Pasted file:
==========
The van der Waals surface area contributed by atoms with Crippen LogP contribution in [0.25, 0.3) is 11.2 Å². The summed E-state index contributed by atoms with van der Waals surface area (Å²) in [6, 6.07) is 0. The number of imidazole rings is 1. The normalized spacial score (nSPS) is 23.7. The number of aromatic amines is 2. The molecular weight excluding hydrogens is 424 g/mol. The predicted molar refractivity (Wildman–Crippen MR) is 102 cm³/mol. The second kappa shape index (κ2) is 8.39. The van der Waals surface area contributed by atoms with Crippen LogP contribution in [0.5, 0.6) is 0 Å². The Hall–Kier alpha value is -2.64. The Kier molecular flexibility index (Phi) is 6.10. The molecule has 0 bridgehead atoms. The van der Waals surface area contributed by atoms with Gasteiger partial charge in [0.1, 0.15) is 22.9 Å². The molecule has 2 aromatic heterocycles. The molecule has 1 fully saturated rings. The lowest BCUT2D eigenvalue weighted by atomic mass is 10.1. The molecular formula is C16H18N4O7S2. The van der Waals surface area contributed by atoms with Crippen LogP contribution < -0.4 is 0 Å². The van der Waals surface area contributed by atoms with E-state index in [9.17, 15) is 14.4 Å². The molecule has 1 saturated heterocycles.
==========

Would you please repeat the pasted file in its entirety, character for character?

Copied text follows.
The van der Waals surface area contributed by atoms with Crippen LogP contribution in [0.25, 0.3) is 11.2 Å². The summed E-state index contributed by atoms with van der Waals surface area (Å²) in [6, 6.07) is 0. The number of imidazole rings is 1. The normalized spacial score (nSPS) is 23.7. The number of aromatic amines is 2. The molecular weight excluding hydrogens is 424 g/mol. The predicted molar refractivity (Wildman–Crippen MR) is 102 cm³/mol. The second kappa shape index (κ2) is 8.39. The van der Waals surface area contributed by atoms with Crippen LogP contribution in [0.5, 0.6) is 0 Å². The Hall–Kier alpha value is -2.64. The Kier molecular flexibility index (Phi) is 6.10. The molecule has 0 bridgehead atoms. The van der Waals surface area contributed by atoms with Gasteiger partial charge in [0.1, 0.15) is 22.9 Å². The molecule has 2 aromatic heterocycles. The molecule has 1 fully saturated rings. The lowest BCUT2D eigenvalue weighted by atomic mass is 10.1. The molecular formula is C16H18N4O7S2. The van der Waals surface area contributed by atoms with Crippen LogP contribution < -0.4 is 0 Å². The van der Waals surface area contributed by atoms with E-state index in [9.17, 15) is 14.4 Å². The molecule has 1 saturated heterocycles.